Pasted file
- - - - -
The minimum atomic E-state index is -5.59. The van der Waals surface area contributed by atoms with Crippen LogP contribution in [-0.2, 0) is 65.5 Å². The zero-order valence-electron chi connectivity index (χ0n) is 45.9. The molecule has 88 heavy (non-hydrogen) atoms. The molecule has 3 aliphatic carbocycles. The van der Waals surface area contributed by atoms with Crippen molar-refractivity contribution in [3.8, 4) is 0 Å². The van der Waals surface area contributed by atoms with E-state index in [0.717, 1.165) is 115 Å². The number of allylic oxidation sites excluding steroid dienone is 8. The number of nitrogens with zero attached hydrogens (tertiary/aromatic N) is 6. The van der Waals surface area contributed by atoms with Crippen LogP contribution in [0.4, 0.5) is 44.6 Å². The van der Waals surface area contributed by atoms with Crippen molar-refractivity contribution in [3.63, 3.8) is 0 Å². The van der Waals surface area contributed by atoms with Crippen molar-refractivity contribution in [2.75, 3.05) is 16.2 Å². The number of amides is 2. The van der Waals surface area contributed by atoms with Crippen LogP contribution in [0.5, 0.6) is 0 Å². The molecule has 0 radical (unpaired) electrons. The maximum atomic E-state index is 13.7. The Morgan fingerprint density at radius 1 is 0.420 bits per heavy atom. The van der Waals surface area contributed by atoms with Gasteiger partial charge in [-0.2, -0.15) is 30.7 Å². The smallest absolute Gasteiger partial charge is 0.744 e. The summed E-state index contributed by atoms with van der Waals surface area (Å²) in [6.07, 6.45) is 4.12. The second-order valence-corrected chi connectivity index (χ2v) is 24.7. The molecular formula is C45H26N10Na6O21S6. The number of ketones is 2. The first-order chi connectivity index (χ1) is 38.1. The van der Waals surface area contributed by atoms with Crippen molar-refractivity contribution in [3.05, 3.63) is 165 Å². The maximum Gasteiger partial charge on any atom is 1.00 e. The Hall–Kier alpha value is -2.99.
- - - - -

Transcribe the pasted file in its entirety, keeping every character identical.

The minimum atomic E-state index is -5.59. The van der Waals surface area contributed by atoms with Crippen LogP contribution in [-0.2, 0) is 65.5 Å². The zero-order valence-electron chi connectivity index (χ0n) is 45.9. The molecule has 88 heavy (non-hydrogen) atoms. The molecule has 3 aliphatic carbocycles. The van der Waals surface area contributed by atoms with Crippen molar-refractivity contribution in [3.8, 4) is 0 Å². The van der Waals surface area contributed by atoms with E-state index in [0.717, 1.165) is 115 Å². The number of allylic oxidation sites excluding steroid dienone is 8. The number of nitrogens with zero attached hydrogens (tertiary/aromatic N) is 6. The van der Waals surface area contributed by atoms with Crippen LogP contribution in [0.4, 0.5) is 44.6 Å². The van der Waals surface area contributed by atoms with Crippen molar-refractivity contribution in [3.63, 3.8) is 0 Å². The van der Waals surface area contributed by atoms with Crippen molar-refractivity contribution in [2.75, 3.05) is 16.2 Å². The number of amides is 2. The van der Waals surface area contributed by atoms with Crippen LogP contribution in [0.5, 0.6) is 0 Å². The molecule has 0 radical (unpaired) electrons. The maximum atomic E-state index is 13.7. The Morgan fingerprint density at radius 1 is 0.420 bits per heavy atom. The van der Waals surface area contributed by atoms with Gasteiger partial charge in [-0.2, -0.15) is 30.7 Å². The smallest absolute Gasteiger partial charge is 0.744 e. The summed E-state index contributed by atoms with van der Waals surface area (Å²) in [6.07, 6.45) is 4.12. The second-order valence-corrected chi connectivity index (χ2v) is 24.7. The molecular formula is C45H26N10Na6O21S6. The number of ketones is 2. The first-order chi connectivity index (χ1) is 38.1. The van der Waals surface area contributed by atoms with Crippen molar-refractivity contribution in [3.05, 3.63) is 165 Å². The maximum Gasteiger partial charge on any atom is 1.00 e. The Hall–Kier alpha value is -2.99.